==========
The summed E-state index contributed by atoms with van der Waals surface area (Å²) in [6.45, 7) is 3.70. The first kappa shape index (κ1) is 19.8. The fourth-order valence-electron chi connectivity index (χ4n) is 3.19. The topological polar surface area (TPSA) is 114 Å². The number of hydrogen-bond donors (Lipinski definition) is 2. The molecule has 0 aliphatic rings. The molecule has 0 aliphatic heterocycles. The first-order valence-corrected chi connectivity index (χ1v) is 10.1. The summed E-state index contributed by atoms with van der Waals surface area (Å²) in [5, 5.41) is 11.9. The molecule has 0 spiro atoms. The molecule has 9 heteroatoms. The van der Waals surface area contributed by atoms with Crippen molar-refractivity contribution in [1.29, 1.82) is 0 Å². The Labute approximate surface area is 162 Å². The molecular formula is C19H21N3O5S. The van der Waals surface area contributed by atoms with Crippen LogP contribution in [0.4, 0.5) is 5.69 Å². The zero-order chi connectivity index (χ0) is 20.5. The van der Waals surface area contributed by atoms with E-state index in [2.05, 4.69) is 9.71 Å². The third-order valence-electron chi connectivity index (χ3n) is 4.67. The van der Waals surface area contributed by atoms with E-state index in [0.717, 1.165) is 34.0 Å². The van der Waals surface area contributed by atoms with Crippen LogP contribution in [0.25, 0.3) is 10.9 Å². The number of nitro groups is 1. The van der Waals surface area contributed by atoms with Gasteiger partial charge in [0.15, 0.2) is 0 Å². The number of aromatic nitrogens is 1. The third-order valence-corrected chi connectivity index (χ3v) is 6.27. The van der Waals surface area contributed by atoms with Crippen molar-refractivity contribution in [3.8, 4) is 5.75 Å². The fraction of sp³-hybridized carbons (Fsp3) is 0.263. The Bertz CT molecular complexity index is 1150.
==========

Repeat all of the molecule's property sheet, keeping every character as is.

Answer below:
The summed E-state index contributed by atoms with van der Waals surface area (Å²) in [6.45, 7) is 3.70. The first kappa shape index (κ1) is 19.8. The fourth-order valence-electron chi connectivity index (χ4n) is 3.19. The topological polar surface area (TPSA) is 114 Å². The number of hydrogen-bond donors (Lipinski definition) is 2. The molecule has 0 aliphatic rings. The molecule has 0 aliphatic heterocycles. The first-order valence-corrected chi connectivity index (χ1v) is 10.1. The summed E-state index contributed by atoms with van der Waals surface area (Å²) in [5, 5.41) is 11.9. The molecule has 0 spiro atoms. The molecule has 9 heteroatoms. The van der Waals surface area contributed by atoms with Crippen molar-refractivity contribution in [1.29, 1.82) is 0 Å². The Labute approximate surface area is 162 Å². The molecular formula is C19H21N3O5S. The van der Waals surface area contributed by atoms with Crippen LogP contribution in [0.4, 0.5) is 5.69 Å². The zero-order chi connectivity index (χ0) is 20.5. The van der Waals surface area contributed by atoms with E-state index in [2.05, 4.69) is 9.71 Å². The third-order valence-electron chi connectivity index (χ3n) is 4.67. The van der Waals surface area contributed by atoms with E-state index in [0.717, 1.165) is 34.0 Å². The van der Waals surface area contributed by atoms with Crippen LogP contribution in [0.25, 0.3) is 10.9 Å². The number of nitro groups is 1. The van der Waals surface area contributed by atoms with Gasteiger partial charge in [0.15, 0.2) is 0 Å². The number of aromatic nitrogens is 1. The third-order valence-corrected chi connectivity index (χ3v) is 6.27. The van der Waals surface area contributed by atoms with Crippen molar-refractivity contribution in [3.8, 4) is 5.75 Å². The fraction of sp³-hybridized carbons (Fsp3) is 0.263. The Bertz CT molecular complexity index is 1150.